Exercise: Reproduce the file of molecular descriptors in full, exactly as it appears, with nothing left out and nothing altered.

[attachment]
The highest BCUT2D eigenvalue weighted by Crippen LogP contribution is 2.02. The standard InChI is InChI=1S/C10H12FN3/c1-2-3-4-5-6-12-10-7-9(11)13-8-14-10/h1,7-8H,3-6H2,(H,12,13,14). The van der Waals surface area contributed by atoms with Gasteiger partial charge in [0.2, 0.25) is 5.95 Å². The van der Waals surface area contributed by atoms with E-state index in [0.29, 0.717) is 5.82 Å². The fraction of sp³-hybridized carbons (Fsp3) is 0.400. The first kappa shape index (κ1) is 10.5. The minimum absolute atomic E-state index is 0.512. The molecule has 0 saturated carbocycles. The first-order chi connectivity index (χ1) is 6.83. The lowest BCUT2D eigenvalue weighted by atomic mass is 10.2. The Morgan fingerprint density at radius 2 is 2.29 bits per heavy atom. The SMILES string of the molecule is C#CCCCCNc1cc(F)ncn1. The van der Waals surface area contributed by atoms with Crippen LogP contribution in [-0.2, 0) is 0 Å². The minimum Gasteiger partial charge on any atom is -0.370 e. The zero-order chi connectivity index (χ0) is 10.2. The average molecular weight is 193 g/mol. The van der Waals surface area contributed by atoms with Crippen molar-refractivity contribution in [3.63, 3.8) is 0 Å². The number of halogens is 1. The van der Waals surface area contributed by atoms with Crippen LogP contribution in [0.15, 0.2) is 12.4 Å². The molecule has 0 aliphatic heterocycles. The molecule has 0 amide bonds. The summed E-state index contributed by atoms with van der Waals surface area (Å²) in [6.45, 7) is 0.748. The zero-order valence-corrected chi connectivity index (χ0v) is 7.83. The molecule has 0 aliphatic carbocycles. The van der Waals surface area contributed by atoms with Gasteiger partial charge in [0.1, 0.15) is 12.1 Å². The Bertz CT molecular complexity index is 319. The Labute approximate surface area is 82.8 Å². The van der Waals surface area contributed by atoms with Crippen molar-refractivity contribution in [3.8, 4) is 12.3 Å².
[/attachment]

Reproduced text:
The highest BCUT2D eigenvalue weighted by Crippen LogP contribution is 2.02. The standard InChI is InChI=1S/C10H12FN3/c1-2-3-4-5-6-12-10-7-9(11)13-8-14-10/h1,7-8H,3-6H2,(H,12,13,14). The van der Waals surface area contributed by atoms with Gasteiger partial charge in [0.2, 0.25) is 5.95 Å². The van der Waals surface area contributed by atoms with E-state index in [0.29, 0.717) is 5.82 Å². The fraction of sp³-hybridized carbons (Fsp3) is 0.400. The first kappa shape index (κ1) is 10.5. The minimum absolute atomic E-state index is 0.512. The molecule has 0 saturated carbocycles. The first-order chi connectivity index (χ1) is 6.83. The lowest BCUT2D eigenvalue weighted by atomic mass is 10.2. The Morgan fingerprint density at radius 2 is 2.29 bits per heavy atom. The SMILES string of the molecule is C#CCCCCNc1cc(F)ncn1. The van der Waals surface area contributed by atoms with Crippen LogP contribution in [-0.2, 0) is 0 Å². The minimum Gasteiger partial charge on any atom is -0.370 e. The zero-order chi connectivity index (χ0) is 10.2. The average molecular weight is 193 g/mol. The van der Waals surface area contributed by atoms with Crippen molar-refractivity contribution in [3.63, 3.8) is 0 Å². The number of halogens is 1. The van der Waals surface area contributed by atoms with Crippen LogP contribution in [0.15, 0.2) is 12.4 Å². The molecule has 0 aliphatic heterocycles. The molecule has 0 amide bonds. The summed E-state index contributed by atoms with van der Waals surface area (Å²) in [6.45, 7) is 0.748. The zero-order valence-corrected chi connectivity index (χ0v) is 7.83. The molecule has 0 aliphatic carbocycles. The van der Waals surface area contributed by atoms with Gasteiger partial charge in [0.1, 0.15) is 12.1 Å². The Bertz CT molecular complexity index is 319. The Labute approximate surface area is 82.8 Å². The van der Waals surface area contributed by atoms with Crippen molar-refractivity contribution in [3.8, 4) is 12.3 Å².